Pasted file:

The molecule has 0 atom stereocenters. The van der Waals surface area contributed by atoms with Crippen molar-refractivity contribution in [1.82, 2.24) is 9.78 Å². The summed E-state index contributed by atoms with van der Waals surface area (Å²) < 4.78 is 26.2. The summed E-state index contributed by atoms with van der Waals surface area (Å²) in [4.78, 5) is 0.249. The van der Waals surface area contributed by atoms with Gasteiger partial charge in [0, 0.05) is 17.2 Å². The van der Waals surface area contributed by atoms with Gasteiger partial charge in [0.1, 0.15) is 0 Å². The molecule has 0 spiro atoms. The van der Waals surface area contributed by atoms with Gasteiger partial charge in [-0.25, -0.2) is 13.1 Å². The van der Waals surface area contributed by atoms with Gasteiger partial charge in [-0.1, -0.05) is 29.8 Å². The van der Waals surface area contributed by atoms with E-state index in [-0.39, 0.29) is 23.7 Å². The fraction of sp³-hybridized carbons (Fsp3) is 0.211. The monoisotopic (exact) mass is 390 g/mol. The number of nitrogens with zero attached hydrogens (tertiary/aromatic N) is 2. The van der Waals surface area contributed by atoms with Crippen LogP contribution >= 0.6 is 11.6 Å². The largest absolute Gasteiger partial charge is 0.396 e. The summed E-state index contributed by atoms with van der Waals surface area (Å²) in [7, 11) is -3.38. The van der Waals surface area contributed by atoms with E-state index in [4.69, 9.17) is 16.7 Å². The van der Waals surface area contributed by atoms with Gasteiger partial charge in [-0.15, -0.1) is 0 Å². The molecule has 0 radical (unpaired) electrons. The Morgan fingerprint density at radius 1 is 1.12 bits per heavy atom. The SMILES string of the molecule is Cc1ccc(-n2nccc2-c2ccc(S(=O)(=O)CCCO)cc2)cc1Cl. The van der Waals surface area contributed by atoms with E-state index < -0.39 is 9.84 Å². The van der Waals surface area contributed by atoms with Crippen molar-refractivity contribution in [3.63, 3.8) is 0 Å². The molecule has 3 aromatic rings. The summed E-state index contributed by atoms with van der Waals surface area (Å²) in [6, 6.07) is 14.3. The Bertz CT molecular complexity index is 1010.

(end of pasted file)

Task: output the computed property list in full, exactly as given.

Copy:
The molecule has 0 atom stereocenters. The van der Waals surface area contributed by atoms with Crippen molar-refractivity contribution in [1.82, 2.24) is 9.78 Å². The summed E-state index contributed by atoms with van der Waals surface area (Å²) < 4.78 is 26.2. The summed E-state index contributed by atoms with van der Waals surface area (Å²) in [4.78, 5) is 0.249. The van der Waals surface area contributed by atoms with Gasteiger partial charge in [0, 0.05) is 17.2 Å². The van der Waals surface area contributed by atoms with Gasteiger partial charge in [0.1, 0.15) is 0 Å². The molecule has 0 spiro atoms. The van der Waals surface area contributed by atoms with Gasteiger partial charge in [-0.25, -0.2) is 13.1 Å². The van der Waals surface area contributed by atoms with Gasteiger partial charge in [-0.1, -0.05) is 29.8 Å². The van der Waals surface area contributed by atoms with E-state index in [-0.39, 0.29) is 23.7 Å². The fraction of sp³-hybridized carbons (Fsp3) is 0.211. The monoisotopic (exact) mass is 390 g/mol. The number of nitrogens with zero attached hydrogens (tertiary/aromatic N) is 2. The van der Waals surface area contributed by atoms with Crippen LogP contribution >= 0.6 is 11.6 Å². The largest absolute Gasteiger partial charge is 0.396 e. The summed E-state index contributed by atoms with van der Waals surface area (Å²) in [7, 11) is -3.38. The van der Waals surface area contributed by atoms with E-state index in [4.69, 9.17) is 16.7 Å². The van der Waals surface area contributed by atoms with Gasteiger partial charge in [-0.15, -0.1) is 0 Å². The molecule has 0 radical (unpaired) electrons. The Morgan fingerprint density at radius 1 is 1.12 bits per heavy atom. The SMILES string of the molecule is Cc1ccc(-n2nccc2-c2ccc(S(=O)(=O)CCCO)cc2)cc1Cl. The van der Waals surface area contributed by atoms with E-state index < -0.39 is 9.84 Å². The van der Waals surface area contributed by atoms with Crippen molar-refractivity contribution in [3.63, 3.8) is 0 Å². The molecule has 3 aromatic rings. The summed E-state index contributed by atoms with van der Waals surface area (Å²) in [6, 6.07) is 14.3. The Bertz CT molecular complexity index is 1010.